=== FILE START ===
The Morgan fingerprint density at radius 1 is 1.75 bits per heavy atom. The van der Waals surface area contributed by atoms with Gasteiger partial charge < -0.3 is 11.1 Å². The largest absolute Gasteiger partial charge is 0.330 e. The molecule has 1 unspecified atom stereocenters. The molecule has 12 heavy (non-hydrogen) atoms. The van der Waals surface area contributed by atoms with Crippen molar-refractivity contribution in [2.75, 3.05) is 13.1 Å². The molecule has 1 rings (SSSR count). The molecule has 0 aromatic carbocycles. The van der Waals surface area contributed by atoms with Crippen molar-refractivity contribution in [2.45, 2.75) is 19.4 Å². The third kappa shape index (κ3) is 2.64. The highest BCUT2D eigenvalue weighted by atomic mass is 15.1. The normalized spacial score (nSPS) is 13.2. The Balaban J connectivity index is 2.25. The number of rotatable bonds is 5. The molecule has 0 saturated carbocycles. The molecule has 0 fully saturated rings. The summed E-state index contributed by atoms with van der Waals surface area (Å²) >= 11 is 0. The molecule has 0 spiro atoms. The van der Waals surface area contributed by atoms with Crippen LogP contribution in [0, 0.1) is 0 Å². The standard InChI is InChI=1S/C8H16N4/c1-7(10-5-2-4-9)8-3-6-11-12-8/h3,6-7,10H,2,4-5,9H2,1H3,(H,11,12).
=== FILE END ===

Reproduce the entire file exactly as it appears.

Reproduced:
The Morgan fingerprint density at radius 1 is 1.75 bits per heavy atom. The van der Waals surface area contributed by atoms with Gasteiger partial charge < -0.3 is 11.1 Å². The largest absolute Gasteiger partial charge is 0.330 e. The molecule has 1 unspecified atom stereocenters. The molecule has 12 heavy (non-hydrogen) atoms. The van der Waals surface area contributed by atoms with Crippen molar-refractivity contribution in [2.75, 3.05) is 13.1 Å². The molecule has 1 rings (SSSR count). The molecule has 0 aromatic carbocycles. The van der Waals surface area contributed by atoms with Crippen molar-refractivity contribution in [2.45, 2.75) is 19.4 Å². The third kappa shape index (κ3) is 2.64. The highest BCUT2D eigenvalue weighted by atomic mass is 15.1. The normalized spacial score (nSPS) is 13.2. The Balaban J connectivity index is 2.25. The number of rotatable bonds is 5. The molecule has 0 saturated carbocycles. The molecule has 0 fully saturated rings. The summed E-state index contributed by atoms with van der Waals surface area (Å²) >= 11 is 0. The molecule has 0 spiro atoms. The van der Waals surface area contributed by atoms with Crippen LogP contribution in [0, 0.1) is 0 Å². The standard InChI is InChI=1S/C8H16N4/c1-7(10-5-2-4-9)8-3-6-11-12-8/h3,6-7,10H,2,4-5,9H2,1H3,(H,11,12).